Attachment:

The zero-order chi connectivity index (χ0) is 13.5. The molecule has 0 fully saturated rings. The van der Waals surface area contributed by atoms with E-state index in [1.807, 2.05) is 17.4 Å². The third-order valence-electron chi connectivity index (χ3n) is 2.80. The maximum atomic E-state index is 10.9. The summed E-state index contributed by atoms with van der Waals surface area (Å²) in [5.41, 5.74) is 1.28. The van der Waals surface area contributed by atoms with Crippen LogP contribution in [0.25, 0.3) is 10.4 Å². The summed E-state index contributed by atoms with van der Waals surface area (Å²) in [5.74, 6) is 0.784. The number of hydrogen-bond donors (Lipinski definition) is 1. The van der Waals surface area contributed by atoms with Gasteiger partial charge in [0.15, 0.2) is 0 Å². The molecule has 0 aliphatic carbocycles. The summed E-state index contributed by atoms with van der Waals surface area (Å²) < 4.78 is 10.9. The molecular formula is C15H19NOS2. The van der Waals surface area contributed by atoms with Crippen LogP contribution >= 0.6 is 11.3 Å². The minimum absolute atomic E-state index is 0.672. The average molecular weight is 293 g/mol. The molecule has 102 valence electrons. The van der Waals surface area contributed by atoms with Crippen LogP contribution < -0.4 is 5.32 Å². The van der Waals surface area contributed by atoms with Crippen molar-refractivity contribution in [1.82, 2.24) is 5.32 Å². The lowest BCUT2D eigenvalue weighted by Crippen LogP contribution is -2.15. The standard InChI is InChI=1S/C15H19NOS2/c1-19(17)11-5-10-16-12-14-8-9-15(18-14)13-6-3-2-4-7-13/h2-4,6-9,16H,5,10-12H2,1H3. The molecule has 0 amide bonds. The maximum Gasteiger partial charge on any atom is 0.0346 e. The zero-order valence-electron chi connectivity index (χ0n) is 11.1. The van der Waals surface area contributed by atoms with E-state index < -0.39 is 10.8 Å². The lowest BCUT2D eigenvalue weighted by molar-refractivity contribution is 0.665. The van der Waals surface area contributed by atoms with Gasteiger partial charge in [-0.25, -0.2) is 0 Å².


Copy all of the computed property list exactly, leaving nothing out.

The zero-order chi connectivity index (χ0) is 13.5. The molecule has 0 fully saturated rings. The van der Waals surface area contributed by atoms with E-state index in [1.807, 2.05) is 17.4 Å². The third-order valence-electron chi connectivity index (χ3n) is 2.80. The maximum atomic E-state index is 10.9. The summed E-state index contributed by atoms with van der Waals surface area (Å²) in [5.41, 5.74) is 1.28. The van der Waals surface area contributed by atoms with Crippen LogP contribution in [0.25, 0.3) is 10.4 Å². The summed E-state index contributed by atoms with van der Waals surface area (Å²) in [5.74, 6) is 0.784. The number of hydrogen-bond donors (Lipinski definition) is 1. The van der Waals surface area contributed by atoms with Gasteiger partial charge in [0.15, 0.2) is 0 Å². The molecule has 0 aliphatic carbocycles. The summed E-state index contributed by atoms with van der Waals surface area (Å²) < 4.78 is 10.9. The molecular formula is C15H19NOS2. The van der Waals surface area contributed by atoms with Crippen LogP contribution >= 0.6 is 11.3 Å². The minimum absolute atomic E-state index is 0.672. The average molecular weight is 293 g/mol. The molecule has 102 valence electrons. The van der Waals surface area contributed by atoms with Crippen LogP contribution < -0.4 is 5.32 Å². The van der Waals surface area contributed by atoms with Crippen molar-refractivity contribution in [1.82, 2.24) is 5.32 Å². The lowest BCUT2D eigenvalue weighted by Crippen LogP contribution is -2.15. The standard InChI is InChI=1S/C15H19NOS2/c1-19(17)11-5-10-16-12-14-8-9-15(18-14)13-6-3-2-4-7-13/h2-4,6-9,16H,5,10-12H2,1H3. The molecule has 0 amide bonds. The maximum Gasteiger partial charge on any atom is 0.0346 e. The zero-order valence-electron chi connectivity index (χ0n) is 11.1. The van der Waals surface area contributed by atoms with E-state index < -0.39 is 10.8 Å². The lowest BCUT2D eigenvalue weighted by molar-refractivity contribution is 0.665. The van der Waals surface area contributed by atoms with Gasteiger partial charge in [-0.25, -0.2) is 0 Å².